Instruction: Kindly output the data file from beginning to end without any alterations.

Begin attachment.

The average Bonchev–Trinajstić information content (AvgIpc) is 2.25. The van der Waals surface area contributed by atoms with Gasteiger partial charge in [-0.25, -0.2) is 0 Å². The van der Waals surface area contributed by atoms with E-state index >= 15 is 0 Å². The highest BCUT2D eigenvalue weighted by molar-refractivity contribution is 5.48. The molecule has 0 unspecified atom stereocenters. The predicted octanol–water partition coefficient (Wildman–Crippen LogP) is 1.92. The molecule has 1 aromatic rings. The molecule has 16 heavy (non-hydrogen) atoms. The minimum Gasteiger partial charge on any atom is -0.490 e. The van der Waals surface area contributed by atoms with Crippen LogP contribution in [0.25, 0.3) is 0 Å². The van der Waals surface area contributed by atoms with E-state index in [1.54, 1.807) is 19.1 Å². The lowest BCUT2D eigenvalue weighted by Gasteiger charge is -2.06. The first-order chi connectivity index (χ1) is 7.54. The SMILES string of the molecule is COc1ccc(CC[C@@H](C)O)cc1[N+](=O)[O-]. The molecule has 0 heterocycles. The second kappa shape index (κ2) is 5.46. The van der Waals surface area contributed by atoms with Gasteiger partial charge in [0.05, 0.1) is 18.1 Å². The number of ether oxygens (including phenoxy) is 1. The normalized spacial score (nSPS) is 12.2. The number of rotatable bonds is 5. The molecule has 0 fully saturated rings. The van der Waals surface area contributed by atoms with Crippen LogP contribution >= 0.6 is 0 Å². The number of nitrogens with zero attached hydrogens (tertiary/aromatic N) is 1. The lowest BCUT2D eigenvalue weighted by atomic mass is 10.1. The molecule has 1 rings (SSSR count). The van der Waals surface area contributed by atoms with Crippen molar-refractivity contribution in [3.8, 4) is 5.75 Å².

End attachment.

The average Bonchev–Trinajstić information content (AvgIpc) is 2.25. The van der Waals surface area contributed by atoms with Gasteiger partial charge in [-0.25, -0.2) is 0 Å². The van der Waals surface area contributed by atoms with E-state index >= 15 is 0 Å². The highest BCUT2D eigenvalue weighted by molar-refractivity contribution is 5.48. The molecule has 0 unspecified atom stereocenters. The predicted octanol–water partition coefficient (Wildman–Crippen LogP) is 1.92. The molecule has 1 aromatic rings. The molecule has 16 heavy (non-hydrogen) atoms. The minimum Gasteiger partial charge on any atom is -0.490 e. The van der Waals surface area contributed by atoms with Crippen LogP contribution in [0.25, 0.3) is 0 Å². The van der Waals surface area contributed by atoms with E-state index in [1.54, 1.807) is 19.1 Å². The lowest BCUT2D eigenvalue weighted by Gasteiger charge is -2.06. The first-order chi connectivity index (χ1) is 7.54. The SMILES string of the molecule is COc1ccc(CC[C@@H](C)O)cc1[N+](=O)[O-]. The molecule has 0 heterocycles. The second kappa shape index (κ2) is 5.46. The van der Waals surface area contributed by atoms with Gasteiger partial charge in [0.05, 0.1) is 18.1 Å². The number of ether oxygens (including phenoxy) is 1. The normalized spacial score (nSPS) is 12.2. The number of rotatable bonds is 5. The molecule has 0 fully saturated rings. The van der Waals surface area contributed by atoms with Crippen LogP contribution >= 0.6 is 0 Å². The number of nitrogens with zero attached hydrogens (tertiary/aromatic N) is 1. The lowest BCUT2D eigenvalue weighted by atomic mass is 10.1. The molecule has 1 rings (SSSR count). The van der Waals surface area contributed by atoms with Crippen molar-refractivity contribution in [3.8, 4) is 5.75 Å².